In brief

  • Umesh Verma and his son scammed over 50 people of their crores.
  • He’d set up a website called Pluto Exchange to sell a false token called ‘Coin Zarus,’ promising returns of 20-30% a month.
  • Verma had hoodwinked and evaded complainants with false addresses.

Delhi police’s Economic Offences wing has reportedly charged a 60-year-old greetings card maker and jeweller with duping at least 45 businessmen out of $342,000 in a crypto scam. 

The Times of India reported yesterday that police arrested Umesh Verma at Delhi's international airport when he flew into the city from Dubai. 

They allege that Verma, along with his son, Bharat, launched ‘Pluto Exchange’, a fake crypto exchange that sold a fake cryptocurrency called ‘Coin Zarus’, promising returns of 20-30% a month. 


Joint commissioner OP Mishra reportedly said that Verma “induced people to invest on the pretext of giving higher returns and assured that their value would increase manifold. At least 45 businessmen from Delhi were duped of Rs 2.5 crore ($342,000).” 

Verma’s arrest shows that crypto scams are still alive and well, often hidden under friendly guises, like the warm moustache of a greetings cards producer. 

Such scams are more alike than they are different. They generally involve promises of regular, sky-high returns from a cryptocurrency or algorithmic crypto trading bot. At the very basic level: Give me 1 ETH and I’ll give you 2 ETH in return. 

Among other recent allegations of crypto scams (our faves):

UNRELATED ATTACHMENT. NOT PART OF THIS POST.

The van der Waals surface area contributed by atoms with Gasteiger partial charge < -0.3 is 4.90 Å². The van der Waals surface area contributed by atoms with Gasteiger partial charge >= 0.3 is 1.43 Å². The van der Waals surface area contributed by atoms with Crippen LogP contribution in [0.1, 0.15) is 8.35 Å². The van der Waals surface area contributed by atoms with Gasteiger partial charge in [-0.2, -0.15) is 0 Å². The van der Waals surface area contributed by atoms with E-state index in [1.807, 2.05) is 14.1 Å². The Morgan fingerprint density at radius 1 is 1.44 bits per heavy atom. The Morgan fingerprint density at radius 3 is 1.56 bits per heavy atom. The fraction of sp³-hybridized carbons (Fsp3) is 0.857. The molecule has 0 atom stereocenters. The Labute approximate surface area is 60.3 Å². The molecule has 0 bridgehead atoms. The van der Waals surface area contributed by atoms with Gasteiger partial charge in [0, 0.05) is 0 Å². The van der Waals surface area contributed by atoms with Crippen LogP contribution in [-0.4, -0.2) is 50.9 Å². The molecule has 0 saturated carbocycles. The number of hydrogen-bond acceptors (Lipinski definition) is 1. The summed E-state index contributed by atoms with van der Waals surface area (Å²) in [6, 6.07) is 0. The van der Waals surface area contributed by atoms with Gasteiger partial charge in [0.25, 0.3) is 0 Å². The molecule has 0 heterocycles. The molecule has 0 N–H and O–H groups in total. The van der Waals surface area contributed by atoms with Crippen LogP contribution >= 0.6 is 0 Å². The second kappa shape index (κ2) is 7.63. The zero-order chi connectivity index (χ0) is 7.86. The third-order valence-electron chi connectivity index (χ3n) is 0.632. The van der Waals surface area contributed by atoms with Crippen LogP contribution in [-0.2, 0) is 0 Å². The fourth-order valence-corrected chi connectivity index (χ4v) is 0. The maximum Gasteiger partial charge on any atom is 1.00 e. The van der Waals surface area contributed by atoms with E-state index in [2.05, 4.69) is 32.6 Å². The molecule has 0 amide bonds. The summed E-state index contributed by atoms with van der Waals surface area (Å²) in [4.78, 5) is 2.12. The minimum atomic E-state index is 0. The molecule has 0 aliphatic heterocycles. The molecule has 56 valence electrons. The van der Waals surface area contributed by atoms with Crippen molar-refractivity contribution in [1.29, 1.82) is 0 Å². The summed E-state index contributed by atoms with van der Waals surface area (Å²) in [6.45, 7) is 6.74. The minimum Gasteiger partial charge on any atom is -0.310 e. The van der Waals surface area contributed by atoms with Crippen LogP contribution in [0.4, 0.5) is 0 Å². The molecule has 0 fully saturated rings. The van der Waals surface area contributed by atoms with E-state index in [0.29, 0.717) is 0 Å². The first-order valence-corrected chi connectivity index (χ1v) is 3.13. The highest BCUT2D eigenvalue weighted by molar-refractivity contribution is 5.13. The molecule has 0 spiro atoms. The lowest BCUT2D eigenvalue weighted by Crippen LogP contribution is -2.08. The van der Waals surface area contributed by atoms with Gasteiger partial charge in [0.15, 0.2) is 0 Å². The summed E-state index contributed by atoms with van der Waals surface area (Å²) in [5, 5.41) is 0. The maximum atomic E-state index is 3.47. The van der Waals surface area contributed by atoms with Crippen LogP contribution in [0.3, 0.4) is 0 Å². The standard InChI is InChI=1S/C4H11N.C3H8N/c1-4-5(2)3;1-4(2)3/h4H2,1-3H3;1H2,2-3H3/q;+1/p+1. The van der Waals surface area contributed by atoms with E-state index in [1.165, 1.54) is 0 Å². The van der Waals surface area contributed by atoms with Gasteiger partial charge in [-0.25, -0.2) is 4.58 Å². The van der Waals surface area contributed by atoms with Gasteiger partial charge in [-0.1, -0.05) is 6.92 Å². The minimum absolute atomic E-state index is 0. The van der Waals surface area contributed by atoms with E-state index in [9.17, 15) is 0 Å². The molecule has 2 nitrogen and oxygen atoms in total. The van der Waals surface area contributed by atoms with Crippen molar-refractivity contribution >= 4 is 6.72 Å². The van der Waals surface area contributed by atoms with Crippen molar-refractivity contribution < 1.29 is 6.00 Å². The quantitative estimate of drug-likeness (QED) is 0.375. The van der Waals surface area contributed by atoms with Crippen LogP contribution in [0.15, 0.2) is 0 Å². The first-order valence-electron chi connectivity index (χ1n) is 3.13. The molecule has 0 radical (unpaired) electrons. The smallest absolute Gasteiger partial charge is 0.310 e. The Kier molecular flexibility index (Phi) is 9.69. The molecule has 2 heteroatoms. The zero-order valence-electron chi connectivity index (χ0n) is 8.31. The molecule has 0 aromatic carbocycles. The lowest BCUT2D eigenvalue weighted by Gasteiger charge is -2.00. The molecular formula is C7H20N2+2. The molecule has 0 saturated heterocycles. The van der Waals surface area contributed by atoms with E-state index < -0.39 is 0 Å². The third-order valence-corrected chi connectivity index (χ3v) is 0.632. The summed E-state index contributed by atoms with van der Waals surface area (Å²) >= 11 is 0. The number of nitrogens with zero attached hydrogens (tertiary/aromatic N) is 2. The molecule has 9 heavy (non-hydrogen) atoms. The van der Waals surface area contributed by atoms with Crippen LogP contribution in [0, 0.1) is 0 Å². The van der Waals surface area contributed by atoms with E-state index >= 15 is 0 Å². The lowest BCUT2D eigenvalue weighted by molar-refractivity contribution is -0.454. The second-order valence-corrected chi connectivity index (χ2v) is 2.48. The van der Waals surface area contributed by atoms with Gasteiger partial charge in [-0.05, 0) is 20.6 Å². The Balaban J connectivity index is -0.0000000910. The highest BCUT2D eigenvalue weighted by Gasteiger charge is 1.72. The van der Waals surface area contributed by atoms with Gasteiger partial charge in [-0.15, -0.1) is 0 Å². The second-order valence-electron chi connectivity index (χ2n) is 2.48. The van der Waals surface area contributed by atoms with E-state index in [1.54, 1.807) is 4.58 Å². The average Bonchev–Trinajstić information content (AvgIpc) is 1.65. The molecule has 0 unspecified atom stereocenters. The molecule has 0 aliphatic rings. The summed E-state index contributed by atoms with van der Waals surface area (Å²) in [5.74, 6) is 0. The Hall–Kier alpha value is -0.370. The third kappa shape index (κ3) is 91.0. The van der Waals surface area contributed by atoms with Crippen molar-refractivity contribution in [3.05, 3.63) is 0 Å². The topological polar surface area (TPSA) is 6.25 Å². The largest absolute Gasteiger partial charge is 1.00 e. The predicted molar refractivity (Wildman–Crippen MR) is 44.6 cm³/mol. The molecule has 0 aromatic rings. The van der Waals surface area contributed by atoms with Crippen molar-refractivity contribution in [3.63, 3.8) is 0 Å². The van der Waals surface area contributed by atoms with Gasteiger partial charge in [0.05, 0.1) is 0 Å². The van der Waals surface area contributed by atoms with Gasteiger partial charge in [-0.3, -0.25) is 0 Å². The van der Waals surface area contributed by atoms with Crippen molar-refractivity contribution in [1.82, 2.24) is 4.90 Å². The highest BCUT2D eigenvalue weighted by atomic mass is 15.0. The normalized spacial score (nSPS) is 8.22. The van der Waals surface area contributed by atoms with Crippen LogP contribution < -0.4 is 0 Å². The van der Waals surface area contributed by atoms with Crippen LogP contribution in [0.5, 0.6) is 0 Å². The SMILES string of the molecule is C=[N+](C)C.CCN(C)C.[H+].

• A fraud case brought against a New York man by the US Department of Justice in October, which alleged that the director of Volantis Escrow Platform took $7 million from traders and pledged to give them Bitcoin. Then he...didn’t. 
  • A Filipino Bitcoin mining scam that promised investors in the programme, “Mining City,” up to $92 each day. The Philippines’ Securities and Exchange Commission called it a “possible Ponzi Scheme” and advised investors to stay away.
  • A complaint from the US Securities and Exchange Commission, filed in August, which claims that three crypto scammers posed as religious workers to lure in church pastors, church-goers and doctors with promises of a high-interest crypto trading bot. Court documents said they were “more interested in the philanthropic financial freedom of others than personal financial gain.” 

Such chutzpah! But who needs crypto scammers, anyway? Bitcoin this year provided investors with returns of 170%. 


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